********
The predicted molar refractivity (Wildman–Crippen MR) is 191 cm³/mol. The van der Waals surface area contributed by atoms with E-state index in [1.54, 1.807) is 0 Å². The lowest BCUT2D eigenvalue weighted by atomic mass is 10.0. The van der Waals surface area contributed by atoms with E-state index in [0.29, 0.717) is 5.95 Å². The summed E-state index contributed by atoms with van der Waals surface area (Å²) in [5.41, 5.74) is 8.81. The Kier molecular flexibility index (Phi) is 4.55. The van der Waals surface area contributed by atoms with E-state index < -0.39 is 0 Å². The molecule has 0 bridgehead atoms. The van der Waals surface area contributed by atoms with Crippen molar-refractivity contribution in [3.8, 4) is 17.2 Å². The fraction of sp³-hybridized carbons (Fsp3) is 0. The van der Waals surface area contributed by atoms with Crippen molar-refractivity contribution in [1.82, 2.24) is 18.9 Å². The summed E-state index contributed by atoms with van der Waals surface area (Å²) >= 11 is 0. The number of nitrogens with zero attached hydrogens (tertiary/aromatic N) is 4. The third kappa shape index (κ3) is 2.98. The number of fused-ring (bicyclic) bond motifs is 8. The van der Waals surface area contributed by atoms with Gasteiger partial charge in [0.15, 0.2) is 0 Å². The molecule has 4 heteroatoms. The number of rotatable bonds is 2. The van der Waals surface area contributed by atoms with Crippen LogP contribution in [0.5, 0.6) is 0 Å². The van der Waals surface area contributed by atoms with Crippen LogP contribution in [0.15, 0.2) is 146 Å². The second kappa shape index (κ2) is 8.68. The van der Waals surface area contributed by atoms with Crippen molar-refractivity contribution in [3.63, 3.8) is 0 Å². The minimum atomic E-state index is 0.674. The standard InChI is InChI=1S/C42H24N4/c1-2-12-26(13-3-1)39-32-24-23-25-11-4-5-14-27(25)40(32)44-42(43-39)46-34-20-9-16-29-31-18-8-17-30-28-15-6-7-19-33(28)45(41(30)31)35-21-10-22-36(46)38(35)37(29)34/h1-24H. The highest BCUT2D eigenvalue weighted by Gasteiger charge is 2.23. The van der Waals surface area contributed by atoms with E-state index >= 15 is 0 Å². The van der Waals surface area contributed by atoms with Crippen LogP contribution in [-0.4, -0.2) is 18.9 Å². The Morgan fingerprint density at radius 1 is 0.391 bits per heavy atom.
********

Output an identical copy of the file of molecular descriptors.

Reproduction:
The predicted molar refractivity (Wildman–Crippen MR) is 191 cm³/mol. The van der Waals surface area contributed by atoms with E-state index in [1.54, 1.807) is 0 Å². The lowest BCUT2D eigenvalue weighted by atomic mass is 10.0. The van der Waals surface area contributed by atoms with E-state index in [0.29, 0.717) is 5.95 Å². The summed E-state index contributed by atoms with van der Waals surface area (Å²) in [5.41, 5.74) is 8.81. The Kier molecular flexibility index (Phi) is 4.55. The van der Waals surface area contributed by atoms with E-state index < -0.39 is 0 Å². The molecule has 0 bridgehead atoms. The van der Waals surface area contributed by atoms with Crippen molar-refractivity contribution in [3.8, 4) is 17.2 Å². The fraction of sp³-hybridized carbons (Fsp3) is 0. The van der Waals surface area contributed by atoms with Crippen molar-refractivity contribution in [1.82, 2.24) is 18.9 Å². The summed E-state index contributed by atoms with van der Waals surface area (Å²) >= 11 is 0. The number of nitrogens with zero attached hydrogens (tertiary/aromatic N) is 4. The third kappa shape index (κ3) is 2.98. The number of fused-ring (bicyclic) bond motifs is 8. The van der Waals surface area contributed by atoms with Gasteiger partial charge in [0.15, 0.2) is 0 Å². The molecule has 4 heteroatoms. The number of rotatable bonds is 2. The van der Waals surface area contributed by atoms with Crippen LogP contribution in [0.5, 0.6) is 0 Å². The van der Waals surface area contributed by atoms with Crippen LogP contribution in [0.15, 0.2) is 146 Å². The second kappa shape index (κ2) is 8.68. The van der Waals surface area contributed by atoms with Crippen molar-refractivity contribution in [3.63, 3.8) is 0 Å². The minimum atomic E-state index is 0.674. The standard InChI is InChI=1S/C42H24N4/c1-2-12-26(13-3-1)39-32-24-23-25-11-4-5-14-27(25)40(32)44-42(43-39)46-34-20-9-16-29-31-18-8-17-30-28-15-6-7-19-33(28)45(41(30)31)35-21-10-22-36(46)38(35)37(29)34/h1-24H. The highest BCUT2D eigenvalue weighted by Gasteiger charge is 2.23. The van der Waals surface area contributed by atoms with E-state index >= 15 is 0 Å². The van der Waals surface area contributed by atoms with Crippen LogP contribution in [-0.4, -0.2) is 18.9 Å². The Morgan fingerprint density at radius 1 is 0.391 bits per heavy atom.